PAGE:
High schools also tended to receive 18 percent more funding than elementary or middle schools, as did schools with more senior teachers.
So what do you think accounts for the 18% difference? A need to pay teachers more for teaching advanced subjects like physics and calculus? Are there really that many calculus teachers in high schools or are they really paid that much more than other teachers?
Where is that 18% going? Now I’m going to guess that it’s going to improve the “quality” of the high school experience by providing a variety of enrichment activities. Yeah, I think a lot more is being spent on high school athletics than any one cares to admit.
And until the districts and TEA are willing to show otherwise, I think I’m probably on the right track, at least in terms that the TEA and school districts aren’t anxious to reveal their funding breakdown. What in the world am I talking about?
You can go to the TEA website and generate AEIS Reports for Texas school districts. If you look up the Bexar County Northside district, you will find a breakdown of “Actual Expenditures by Function” and “Actual Program Expenditure Information.” The functions include “Cocurricular activities” and the program information includes “Athletics/Related Activities.” These items constitute only 2% or less of the budget, pretty small potatoes. But then why doesn’t the report list the number of students enrolled in Athletics/Related Activities when it does so for a select number of other programs?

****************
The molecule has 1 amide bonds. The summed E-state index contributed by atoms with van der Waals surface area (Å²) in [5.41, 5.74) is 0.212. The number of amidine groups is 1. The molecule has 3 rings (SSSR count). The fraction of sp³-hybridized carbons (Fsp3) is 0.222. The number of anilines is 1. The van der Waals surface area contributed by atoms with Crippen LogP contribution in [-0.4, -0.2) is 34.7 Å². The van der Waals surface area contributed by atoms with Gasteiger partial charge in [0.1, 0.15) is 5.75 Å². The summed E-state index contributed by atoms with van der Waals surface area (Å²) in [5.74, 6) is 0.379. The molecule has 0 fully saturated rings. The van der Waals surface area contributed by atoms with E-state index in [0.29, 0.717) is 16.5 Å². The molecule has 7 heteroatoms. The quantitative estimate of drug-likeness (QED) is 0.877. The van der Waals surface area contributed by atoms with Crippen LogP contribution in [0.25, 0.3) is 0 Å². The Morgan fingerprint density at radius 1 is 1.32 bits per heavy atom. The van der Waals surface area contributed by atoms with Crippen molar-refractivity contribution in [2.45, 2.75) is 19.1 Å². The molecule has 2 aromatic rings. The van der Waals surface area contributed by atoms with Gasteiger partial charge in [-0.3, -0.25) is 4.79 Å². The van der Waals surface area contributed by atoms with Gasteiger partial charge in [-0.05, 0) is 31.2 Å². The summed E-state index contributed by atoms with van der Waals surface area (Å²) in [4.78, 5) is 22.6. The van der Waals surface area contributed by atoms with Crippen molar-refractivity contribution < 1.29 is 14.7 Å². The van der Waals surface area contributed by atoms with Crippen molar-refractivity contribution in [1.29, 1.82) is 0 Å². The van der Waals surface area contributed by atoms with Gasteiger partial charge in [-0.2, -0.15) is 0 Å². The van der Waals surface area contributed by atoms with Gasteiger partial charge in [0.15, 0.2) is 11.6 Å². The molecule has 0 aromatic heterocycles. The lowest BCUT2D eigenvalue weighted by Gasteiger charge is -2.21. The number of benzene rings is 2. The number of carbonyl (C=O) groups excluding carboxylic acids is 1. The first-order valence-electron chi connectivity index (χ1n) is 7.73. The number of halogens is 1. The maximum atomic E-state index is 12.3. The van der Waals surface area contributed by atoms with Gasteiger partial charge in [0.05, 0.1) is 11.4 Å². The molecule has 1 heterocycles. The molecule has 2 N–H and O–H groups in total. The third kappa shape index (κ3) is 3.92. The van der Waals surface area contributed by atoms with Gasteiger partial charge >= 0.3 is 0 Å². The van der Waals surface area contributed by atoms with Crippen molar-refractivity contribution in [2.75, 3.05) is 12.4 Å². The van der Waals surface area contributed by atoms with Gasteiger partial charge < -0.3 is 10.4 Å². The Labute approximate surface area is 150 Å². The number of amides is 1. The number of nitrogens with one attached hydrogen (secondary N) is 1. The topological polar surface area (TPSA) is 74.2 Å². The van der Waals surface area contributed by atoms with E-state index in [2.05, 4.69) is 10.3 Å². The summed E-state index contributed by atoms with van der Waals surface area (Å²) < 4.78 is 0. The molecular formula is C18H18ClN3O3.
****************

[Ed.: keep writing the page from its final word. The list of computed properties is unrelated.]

Furthermore, when you get to the campus level, these categories go missing completely along with the functions “Student Transportation” and “Food Services” among others. Is this the start of the 18% increase in spending in high schools? We certainly can’t tell from the data since the date aren’t provided.
So why aren’t the categories listed at the campus level? Could it be because the disparities would be that obvious?